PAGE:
Modern Methods of Determining Crash Severity
Automobile collisions result in damage to property and injuries to people. Compensation is sought through insurance claims, law suits, and product liability claims. Knowing when injuries are more or less severe than is warranted by the damage level involved in the collision is important information. This can help people involved on both sides of litigation or settlements.
Knowing when to take a collision case can be difficult. If you are lucky, there will be clear evidence of whether the occupants were seat belted, and if all of the safety components functioned as they should have. Pre-collision catastrophic failure of vital control components may be identifiable. Witness testimony may also help to provide details, although these accounts may be highly unreliable. All too often it is uncertain whether there was a safety system failure, if seat belts were being worn, or how severe a collision really was. Modern vehicles are equipped with event data recorders (EDR) that are a component of the safety system, normally a subcomponent of the airbag control module. These event data recorders record various information when a collision occurs. The amount of information recorded varies from manufacturer to manufacturer. The newer a vehicle is, the more likely it is to have advanced information. Some older basic EDR's may only provide change in velocity for sequential time frames, before, during, and after the collision. Different manufacturers have different time frames that are stored - some have extensive information for extended periods of time prior to the accident.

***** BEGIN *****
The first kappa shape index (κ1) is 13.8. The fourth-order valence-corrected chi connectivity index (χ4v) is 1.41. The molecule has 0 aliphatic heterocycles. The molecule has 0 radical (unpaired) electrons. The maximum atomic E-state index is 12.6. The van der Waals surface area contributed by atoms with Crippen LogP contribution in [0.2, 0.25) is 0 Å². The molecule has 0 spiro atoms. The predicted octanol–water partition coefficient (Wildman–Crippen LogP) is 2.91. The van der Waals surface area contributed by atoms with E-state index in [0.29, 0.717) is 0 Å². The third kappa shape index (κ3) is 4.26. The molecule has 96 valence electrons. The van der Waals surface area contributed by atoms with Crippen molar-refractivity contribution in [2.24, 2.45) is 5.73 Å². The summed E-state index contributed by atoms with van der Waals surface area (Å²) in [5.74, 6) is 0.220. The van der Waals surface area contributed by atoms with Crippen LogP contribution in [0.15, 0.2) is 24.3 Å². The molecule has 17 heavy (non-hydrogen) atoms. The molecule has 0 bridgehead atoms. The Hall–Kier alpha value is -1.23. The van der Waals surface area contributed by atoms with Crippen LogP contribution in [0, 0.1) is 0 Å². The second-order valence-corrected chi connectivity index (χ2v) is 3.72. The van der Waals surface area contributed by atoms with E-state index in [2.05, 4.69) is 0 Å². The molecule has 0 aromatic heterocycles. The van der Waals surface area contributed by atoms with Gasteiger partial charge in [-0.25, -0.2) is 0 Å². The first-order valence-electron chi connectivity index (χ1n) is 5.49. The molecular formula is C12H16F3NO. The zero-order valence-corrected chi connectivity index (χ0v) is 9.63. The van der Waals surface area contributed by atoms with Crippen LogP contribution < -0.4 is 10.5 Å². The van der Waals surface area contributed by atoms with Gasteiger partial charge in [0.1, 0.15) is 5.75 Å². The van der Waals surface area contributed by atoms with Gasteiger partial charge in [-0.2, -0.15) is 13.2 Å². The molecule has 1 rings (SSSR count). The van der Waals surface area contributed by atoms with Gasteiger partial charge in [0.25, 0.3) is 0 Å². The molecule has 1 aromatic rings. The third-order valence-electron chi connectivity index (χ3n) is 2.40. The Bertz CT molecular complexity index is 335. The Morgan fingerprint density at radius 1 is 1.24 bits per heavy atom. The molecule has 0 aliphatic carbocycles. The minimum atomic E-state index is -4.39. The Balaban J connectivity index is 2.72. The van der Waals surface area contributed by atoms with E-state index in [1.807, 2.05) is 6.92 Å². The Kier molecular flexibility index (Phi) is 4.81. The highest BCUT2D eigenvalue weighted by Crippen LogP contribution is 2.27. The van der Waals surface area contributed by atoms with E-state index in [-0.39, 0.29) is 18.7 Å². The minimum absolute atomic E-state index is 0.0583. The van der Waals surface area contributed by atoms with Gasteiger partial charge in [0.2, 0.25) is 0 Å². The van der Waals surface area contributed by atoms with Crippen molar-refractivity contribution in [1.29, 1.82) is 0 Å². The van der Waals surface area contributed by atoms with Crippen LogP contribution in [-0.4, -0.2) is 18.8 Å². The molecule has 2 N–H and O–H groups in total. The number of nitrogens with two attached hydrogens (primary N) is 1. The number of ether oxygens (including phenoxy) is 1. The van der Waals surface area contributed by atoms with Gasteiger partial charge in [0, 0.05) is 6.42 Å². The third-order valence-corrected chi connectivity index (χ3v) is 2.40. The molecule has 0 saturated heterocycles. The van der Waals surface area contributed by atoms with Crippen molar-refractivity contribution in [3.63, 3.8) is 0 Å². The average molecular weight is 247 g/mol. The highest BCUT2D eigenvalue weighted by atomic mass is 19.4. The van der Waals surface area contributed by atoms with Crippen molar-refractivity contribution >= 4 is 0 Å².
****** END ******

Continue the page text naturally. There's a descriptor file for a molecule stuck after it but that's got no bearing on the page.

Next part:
Various information may be available including which occupants were wearing their seatbelts, the status of the throttle and braking, whether doors were closed, window status, velocities, steering input, light status, change in velocities, and other information.
This information can be used to determine the severity of a collision. The change in velocity is the biggest identifier of collision severity, as the level of deceleration can be determined from this. Excessive acceleration or deceleration is what causes injuries to us. If the EDR data shows that the rate of deceleration is small, then minor injuries can be expected. If high rates of deceleration are recorded, severe injuries would be expected.